An interview with Frank P. Riga about his first book,
Beppo – A Calabrian Tale.
I am interviewing my ‘late in life’ friend and most interesting person. Frank P. Riga. He is a retired college English professor, who waited until he retired to tackle his first novel. To say Frank is an avid reader is an understatement. He has been a passionate reader all his life. What inspired him to finally write a book of his own? I hope this interview will give some insight into that question. With his second book half written and his eye on a possible third book, I think it is safe to assume writing has become his late in life passion. Frank, like many of his generation, is not on Facebook or Social media. I’m sharing this interview, to share his story. Feel free to comment and share. Here is a link to Frank’s Author page on Amazon:
Q. Tell us a little about yourself Frank.
A. I was born in Buffalo, New York to Italian parents who emigrated from Calabria. Now retired, I taught in the English Department of Canisius College where I also directed the Graduate Scholarship Office. My area of specialty was nineteenth century British literature, but I also taught courses in Shakespeare and children’s literature. My articles appear in several scholarly journals and include essays on Shakespeare, C. S. Lewis, J. R. R. Tolkien, Jean Rhys, Giuseppe Lampedusa, and others. My library reference book, The Index to the London Magazine, appeared in 1977. A few of my poems and short fictions have been published in several periodicals and collections. I am particularly pleased with my articles on Christmas traditions, which include Santa Claus, La Befana, the Magi, and the creche.
Q. You have recently published the novel, ‘Beppo, A Calabrian Tale’. It is available in both print and digital format. What is it about?
A. In brief, my novel is the story of Beppo Cordiale who was born in a small village in the Aspromonte in Calabria. The year is 1901, and Beppo plans changes that would improve the lives of his fellow villagers. His efforts are thwarted by a greedy and ruthless adversary who falsely accuses him of attempted murder and has him convicted during a corrupt trial. Escaping prison, Beppo meets with Giuseppe Musolino, the famous Calabrian bandit and vendettist, and discovers the difference between vendetta revenge and justice. Further complications force him and his new wife, Rose, to emigrate to America.
Q. Have you always had the urge to create a story, or did the desire come late in life?
A. It began it when I was two or three months shy of my eightieth birthday. I made an attempt in my early twenties to write an academic satire, and when I finished it, I put it away somewhere and haven’t looked at it since. During my long life, I did publish some short pieces, but Beppo is my first novel.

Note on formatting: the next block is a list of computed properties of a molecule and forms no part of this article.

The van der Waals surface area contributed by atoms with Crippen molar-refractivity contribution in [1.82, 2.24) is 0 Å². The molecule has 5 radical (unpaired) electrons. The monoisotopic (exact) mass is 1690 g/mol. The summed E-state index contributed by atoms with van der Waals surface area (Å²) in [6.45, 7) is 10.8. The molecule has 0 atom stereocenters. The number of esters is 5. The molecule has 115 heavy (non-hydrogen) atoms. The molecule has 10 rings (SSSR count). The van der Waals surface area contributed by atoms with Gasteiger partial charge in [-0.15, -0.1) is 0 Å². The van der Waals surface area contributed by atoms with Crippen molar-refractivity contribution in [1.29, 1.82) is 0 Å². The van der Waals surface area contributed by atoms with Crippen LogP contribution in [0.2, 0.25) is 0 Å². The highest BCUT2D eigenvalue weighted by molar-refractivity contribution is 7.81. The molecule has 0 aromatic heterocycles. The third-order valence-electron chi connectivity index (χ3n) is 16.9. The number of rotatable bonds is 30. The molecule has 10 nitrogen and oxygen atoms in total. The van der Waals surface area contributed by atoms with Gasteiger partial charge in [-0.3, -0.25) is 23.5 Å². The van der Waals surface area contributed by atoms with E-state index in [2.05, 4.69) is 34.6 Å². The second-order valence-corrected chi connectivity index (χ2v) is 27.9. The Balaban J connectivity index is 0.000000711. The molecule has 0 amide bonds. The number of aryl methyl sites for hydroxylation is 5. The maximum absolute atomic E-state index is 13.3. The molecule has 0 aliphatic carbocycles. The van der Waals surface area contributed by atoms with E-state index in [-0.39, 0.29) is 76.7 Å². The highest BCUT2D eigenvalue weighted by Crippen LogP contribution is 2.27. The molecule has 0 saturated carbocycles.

Q. What inspired you to tackle the daunting task of writing a novel?
A. Beppo was inspired indirectly. Reading a biography of Giuseppe Musolino, the Calabrian vendettist, triggered memories, some vague and others clear, of growing up in a more or less traditional Calabrian family. Beppo then found his way into my writing. I began with the intention of writing a fictive biography of Musolino, but after a few pages of composition, my true subject took over. I wanted to celebrate the place in Italy of my parent’s origin and to counteract the notion that Italians are all inspired by Mafiosi. I think The Godfather is a very fine book, for example, but Italians are too much associated with that kind of life. To write a fictive biography of Musolino would have reinforced that stereotype.
Q. Did you discard Musolino entirely to avoid the Mafia stereotype?
A. I kept Musolino in the novel as a contrast to Beppo. As I wrote, I made continuous references to Musolino, who appears in the novel at one point, and to Renzo Tramaglino, the hero of Manzoni’s great novel I Promessi Sposi. These allusions center my novel’s principal theme, the search for justice in a world where justice is hard to come by. Both Renzo and Musolino are unjustly condemned in a system of justice corrupted by powerful, selfish interests. My Beppo, too, is unjustly convicted of a crime, but he refuses the vendetta and waits for the courts to exonerate him. He then must suffer the consequences of his decision.
Q. Do you write more by logic or intuition, or some combination of the two?